In 2007 the Arthur W. Page Society published The Authentic Enterprise, which identified radical transformations occurring in the business environment – the digital networking revolution, growing demands for corporate transparency, and rapid globalization – and the ways these were altering how organizations address their communications strategies. The emergence of these changes (which are today the norm) led the Page Society to develop a model that describes the distinctly valuable enterprise leadership role that communications plays in this new environment, and how it can best be undertaken.
This Page Model (formerly “New Model”) is put forth here in Building Belief, which was developed on the basis of a survey of chief communications officers from such companies as Johnson & Johnson, P&G, Apple, eBay, Pepsico, FedEx and IBM about how their roles and functions are changing.
The Page Model begins with the concept of “Corporate Character,” the definition and alignment of mission, purpose, values, culture, business model, strategy, operations and brand to create the unique, differentiating identity of the enterprise. The organization must authentically embody that character in every interaction in order to be deserving of trust.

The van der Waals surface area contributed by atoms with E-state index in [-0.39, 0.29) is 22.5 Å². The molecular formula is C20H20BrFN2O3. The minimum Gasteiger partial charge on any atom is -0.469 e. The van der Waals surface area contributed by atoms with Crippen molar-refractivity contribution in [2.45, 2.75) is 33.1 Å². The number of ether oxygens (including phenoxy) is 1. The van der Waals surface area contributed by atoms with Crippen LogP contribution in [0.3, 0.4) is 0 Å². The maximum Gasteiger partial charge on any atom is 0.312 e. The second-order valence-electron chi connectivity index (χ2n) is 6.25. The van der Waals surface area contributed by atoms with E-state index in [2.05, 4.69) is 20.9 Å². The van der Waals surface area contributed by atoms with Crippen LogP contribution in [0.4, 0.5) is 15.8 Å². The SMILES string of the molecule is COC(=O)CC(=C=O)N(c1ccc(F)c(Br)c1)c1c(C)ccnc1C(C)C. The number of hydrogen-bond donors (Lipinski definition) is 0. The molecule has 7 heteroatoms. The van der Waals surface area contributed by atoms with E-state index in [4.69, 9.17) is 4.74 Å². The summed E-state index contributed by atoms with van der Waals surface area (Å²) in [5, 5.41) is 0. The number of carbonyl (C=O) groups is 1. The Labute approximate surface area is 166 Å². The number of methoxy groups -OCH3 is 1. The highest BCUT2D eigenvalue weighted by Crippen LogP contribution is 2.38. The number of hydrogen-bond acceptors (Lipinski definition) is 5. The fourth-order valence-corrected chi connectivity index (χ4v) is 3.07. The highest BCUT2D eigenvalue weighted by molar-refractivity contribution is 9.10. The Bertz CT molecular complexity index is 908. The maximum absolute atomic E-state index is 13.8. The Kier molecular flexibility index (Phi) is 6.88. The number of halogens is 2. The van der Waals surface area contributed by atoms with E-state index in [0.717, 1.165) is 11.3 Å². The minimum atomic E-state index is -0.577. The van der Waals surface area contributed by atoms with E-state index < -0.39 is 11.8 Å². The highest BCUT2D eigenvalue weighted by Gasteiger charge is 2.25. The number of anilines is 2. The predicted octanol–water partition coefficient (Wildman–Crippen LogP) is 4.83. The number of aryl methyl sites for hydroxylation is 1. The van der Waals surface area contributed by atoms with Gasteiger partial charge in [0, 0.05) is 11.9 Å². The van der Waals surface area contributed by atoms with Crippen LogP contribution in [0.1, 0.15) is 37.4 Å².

Then, to earn trust with stakeholders, the CCO, using insights derived from behavioral and cognitive science, follows the Authentic Advocacy portion of the model. This starts with building Shared Belief, which then leads decision-makers to take Action on the basis of those beliefs (e.g. to make a purchase, invest their money, accept a job offer, support policy objectives, etc.). Consequently, confidence is built as their actions lead to positive outcomes.
Advocacy at Scale is achieved by empowering individuals to share their experiences with others. Through consistent, authentic engagement, individuals become advocates, which begins the cycle again as shared belief is built with new stakeholders, leading to more actions.